Putin’s Black Sea fleet commander ‘killed in navy attack’ as Ukraine breakthrough triggers ‘panic’

Vladimir Putin’s commander of his Black Sea Fleet has been killed in a missile strike in annexed Crimea, claims Ukraine - as ‘panic’ grips Russian military over battlefield advances on the southern frontline.

Admiral Viktor Sokolov was among 34 officers who died when British-made Storm Shadow missiles hit the Russian Navy headquarters in Sevastopol during the devastating attack by Kyiv on Friday.

The loss of Sokolov - said to have been handpicked by Putin for the job last year - was announced by the Ukrainian Special Operations Forces in a social media update on Monday.

Moscow has not yet responded to the claim, which came as the Ukraine counteroffensive in the southern frontline in Zaporizhzhia triggered “panic” for a Russian source quoted by a US-based war monitoring think-tank.

However, on Sunday night, Russia replied with a heavy round of airstrikes on the Black Sea port of Odesa in a likely attempt to stop its export of grain and other commodities including steel. Two people were killed in the bombing, according to local officials.

The series of events started on Friday when Ukraine launched the attack on Russia’s Navy headquarters to coincide with a naval commanders’ meeting at the base. Pictures and video from the scene showed smoke coming from a large building at the hub.

The Russian defence ministry initially said that the strike had killed one service member, but later issued a statement that he was missing. Then, on Monday, Ukrainian Special Operations Forces said Sokolov was among the 34 killed during the missile strike. They also claimed that 105 other occupiers were injured.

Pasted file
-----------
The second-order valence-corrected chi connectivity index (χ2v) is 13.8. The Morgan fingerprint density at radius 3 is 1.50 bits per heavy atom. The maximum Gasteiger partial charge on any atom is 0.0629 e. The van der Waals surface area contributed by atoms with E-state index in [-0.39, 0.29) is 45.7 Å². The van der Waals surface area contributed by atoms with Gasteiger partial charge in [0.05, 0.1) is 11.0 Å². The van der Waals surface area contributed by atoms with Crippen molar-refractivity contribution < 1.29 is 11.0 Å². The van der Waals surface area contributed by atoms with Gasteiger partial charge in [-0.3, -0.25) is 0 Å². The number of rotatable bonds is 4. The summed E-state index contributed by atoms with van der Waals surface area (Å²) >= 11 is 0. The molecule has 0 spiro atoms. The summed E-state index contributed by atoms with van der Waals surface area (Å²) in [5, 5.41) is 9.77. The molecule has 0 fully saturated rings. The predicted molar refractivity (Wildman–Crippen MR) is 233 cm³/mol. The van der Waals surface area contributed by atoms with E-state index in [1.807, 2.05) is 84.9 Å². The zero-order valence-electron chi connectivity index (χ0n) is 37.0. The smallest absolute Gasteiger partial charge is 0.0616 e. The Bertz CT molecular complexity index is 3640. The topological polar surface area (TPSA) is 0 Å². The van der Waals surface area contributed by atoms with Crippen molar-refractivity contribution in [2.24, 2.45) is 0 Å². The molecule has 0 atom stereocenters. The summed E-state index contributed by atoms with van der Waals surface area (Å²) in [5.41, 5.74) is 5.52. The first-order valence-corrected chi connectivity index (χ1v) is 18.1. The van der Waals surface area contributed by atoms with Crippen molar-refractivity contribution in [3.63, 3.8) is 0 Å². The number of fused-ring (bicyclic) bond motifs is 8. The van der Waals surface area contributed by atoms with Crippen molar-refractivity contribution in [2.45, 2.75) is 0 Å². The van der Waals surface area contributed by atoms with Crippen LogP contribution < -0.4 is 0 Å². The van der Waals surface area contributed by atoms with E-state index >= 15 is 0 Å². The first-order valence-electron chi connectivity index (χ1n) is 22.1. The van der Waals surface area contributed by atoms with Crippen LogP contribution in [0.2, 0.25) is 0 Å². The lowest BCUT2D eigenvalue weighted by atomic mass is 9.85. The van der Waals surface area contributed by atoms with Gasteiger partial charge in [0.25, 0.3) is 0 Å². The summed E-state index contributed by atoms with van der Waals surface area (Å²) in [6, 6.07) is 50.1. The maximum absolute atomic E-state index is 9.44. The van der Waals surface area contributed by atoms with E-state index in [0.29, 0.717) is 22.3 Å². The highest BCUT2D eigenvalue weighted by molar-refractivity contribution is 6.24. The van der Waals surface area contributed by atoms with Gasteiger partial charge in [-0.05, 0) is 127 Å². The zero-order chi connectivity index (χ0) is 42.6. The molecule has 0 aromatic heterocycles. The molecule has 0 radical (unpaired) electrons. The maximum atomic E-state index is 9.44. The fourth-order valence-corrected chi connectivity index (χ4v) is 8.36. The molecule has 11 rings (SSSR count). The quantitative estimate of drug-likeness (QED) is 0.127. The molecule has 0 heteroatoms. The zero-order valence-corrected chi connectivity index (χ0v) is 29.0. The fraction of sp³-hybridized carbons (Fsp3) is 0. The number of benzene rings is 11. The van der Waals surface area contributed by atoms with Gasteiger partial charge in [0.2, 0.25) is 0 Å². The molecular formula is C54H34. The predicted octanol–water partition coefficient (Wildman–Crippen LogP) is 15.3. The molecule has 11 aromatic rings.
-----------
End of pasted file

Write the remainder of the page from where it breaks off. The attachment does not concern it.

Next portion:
Russia appointed Sokolov its new commander for its Crimea-based Black Sea fleet in August 2022, according to a state media outlet at the time. He had been serving as the Naval Academy chief since 2020.

The apparent death of the commander comes as fierce fighting continues on the southern front line - known as the Surovikin line - which Ukrainian forces reportedly broke through for the first time with armoured vehicles last week.

A satellite image shows smoke billowing from a Russian Black Sea Navy HQ after a missile strike on Friday (via REUTERS)
A satellite image shows smoke billowing from a Russian Black Sea Navy HQ after a missile strike on Friday (via REUTERS)

According to a report published by the Institute for the Study of War, the tanks managed to break the 81-mile line heavily fortified with defensive weapons, including tank traps, minefields and huge concrete blocks designed to stop armoured vehicles.

And on Monday, the Ukrainian General Staff reported that its forces captured new unspecified locations near Verbove with a source affiliated to Putin’s elite military unit VDV reportedly saying Ukrainian forces occupied half of the settlement.

“For how long can [ Minister of Defence of Russia Sergei] Shoigu’s MoD hide the breakthrough in Verbove?” the source said, accusing the Russian ministry of defence of trying to conceal Ukraine’s tactical progress in Verbove, according to think-tank the Institute for the Study of War

Verbove is a few miles east of Robotyne, that was retaken by Ukraine earlier this month. Its capture would be key in the advancement by Ukrainian troops toward the Sea of Azov, which if reached could effectively cut Russian forces in half.

Fire rips through Odesa hotel after Russian missile strike (State Emergency Service Ukraine/Telegram)
Fire rips through Odesa hotel after Russian missile strike (State Emergency Service Ukraine/Telegram)

However, Russia hit back on Sunday night with a large-scale attack on the port of Odesa with two people working in a warehouse in the city killed, according to the regional head Oleh Kiper. Fire also ripped through the empty Hotel Odesa after the drone and missile attack from Moscow.

The events came as there was a bizarre situation in the Canadian House of Commons, where there was a standing ovation to a Ukrainian veteran who had served in a Nazi SS unit during the Second World War.

Yaroslav Hunka, 98, was sitting in the gallery when he was described as a “Ukrainian hero” and a “Canadian hero” to applause from prime minister Justin Trudeau and president Volodymyr Zelensky.

It led to an apology from house speaker Anthony Rota, after it emerged that Hunka served in the 14th Waffen-SS Grenadier Division, a voluntary unit made up mostly of ethnic Ukrainians under Nazi command.